Larry Summers Surreal Epiphany
At sixty-three, Larry Summers had a surreal epiphany
Economists like me see the world through the prism of models, fitted to statistical data and tested against market realities … but there are other ways of gaining understanding about an economy and its workers. This was brought home to me last month when I accompanied my wife on a trip different to any I had ever taken.
Larry Summers — former Harvard president, former Secretary of the Treasury, and Davis representative of a warped class, system, and quasi-religion — just discovered that “the US is a remarkable place because it is amalgam of remarkable places.”
In other words, until a week ago, Summers did not understand the singular strength of the country of his birth.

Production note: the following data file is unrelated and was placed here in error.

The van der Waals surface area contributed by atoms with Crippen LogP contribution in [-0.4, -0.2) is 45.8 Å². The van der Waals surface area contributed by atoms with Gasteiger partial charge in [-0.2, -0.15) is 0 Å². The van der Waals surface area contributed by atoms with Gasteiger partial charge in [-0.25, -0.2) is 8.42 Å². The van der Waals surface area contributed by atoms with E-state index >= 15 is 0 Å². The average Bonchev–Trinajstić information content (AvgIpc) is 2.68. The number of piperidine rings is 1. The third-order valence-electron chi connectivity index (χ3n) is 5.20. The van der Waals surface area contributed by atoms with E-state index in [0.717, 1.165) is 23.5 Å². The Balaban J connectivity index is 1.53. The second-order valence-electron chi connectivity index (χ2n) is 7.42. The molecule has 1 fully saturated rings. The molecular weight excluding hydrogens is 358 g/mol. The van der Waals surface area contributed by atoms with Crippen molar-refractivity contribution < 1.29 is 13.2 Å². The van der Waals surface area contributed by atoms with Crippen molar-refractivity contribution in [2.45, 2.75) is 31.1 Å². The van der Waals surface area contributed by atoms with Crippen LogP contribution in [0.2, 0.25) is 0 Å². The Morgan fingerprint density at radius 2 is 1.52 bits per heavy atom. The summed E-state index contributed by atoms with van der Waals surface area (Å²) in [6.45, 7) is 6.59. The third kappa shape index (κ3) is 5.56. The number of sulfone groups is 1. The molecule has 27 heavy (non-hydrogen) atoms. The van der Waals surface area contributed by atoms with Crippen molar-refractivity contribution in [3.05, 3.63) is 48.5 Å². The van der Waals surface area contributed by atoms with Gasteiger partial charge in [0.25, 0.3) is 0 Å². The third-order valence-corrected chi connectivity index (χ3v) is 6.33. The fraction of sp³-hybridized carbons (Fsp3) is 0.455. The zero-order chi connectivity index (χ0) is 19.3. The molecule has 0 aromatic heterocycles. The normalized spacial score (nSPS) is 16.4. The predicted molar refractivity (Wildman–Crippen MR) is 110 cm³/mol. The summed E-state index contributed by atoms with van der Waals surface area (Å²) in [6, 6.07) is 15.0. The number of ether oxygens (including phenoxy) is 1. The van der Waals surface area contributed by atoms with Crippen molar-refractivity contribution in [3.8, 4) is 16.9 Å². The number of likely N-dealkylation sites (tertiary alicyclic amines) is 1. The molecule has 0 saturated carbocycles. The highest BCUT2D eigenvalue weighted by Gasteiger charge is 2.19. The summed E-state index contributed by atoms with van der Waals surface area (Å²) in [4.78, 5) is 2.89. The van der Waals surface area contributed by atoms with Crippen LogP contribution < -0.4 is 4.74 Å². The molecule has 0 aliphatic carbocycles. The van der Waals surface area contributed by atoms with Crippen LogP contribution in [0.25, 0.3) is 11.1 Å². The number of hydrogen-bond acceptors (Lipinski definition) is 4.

It is one thing for a high-profile person to be clueless. We see that a lot.
But what makes Summers cluelessness mindnumbing is that, since the 1990s, he has been a central player — part of the starting five — in the world of economic policy.
He has literally promoted policies for people and places he did not understand. Worse, he didn’t know that he didn’t know; Summers was advocating policies for people and places that he did not know that he did not know.
To drive home the depth of detachment, Summers was, somehow, “struck by how remote the concerns of the coasts seemed … the conversations we heard hewed close to local matters.”
For someone who sits with kings and dines with presidents, Summers — and, I presume, his tribespeople — has blind spots the size of Yosemite or, to use an example he can understand, Central Park.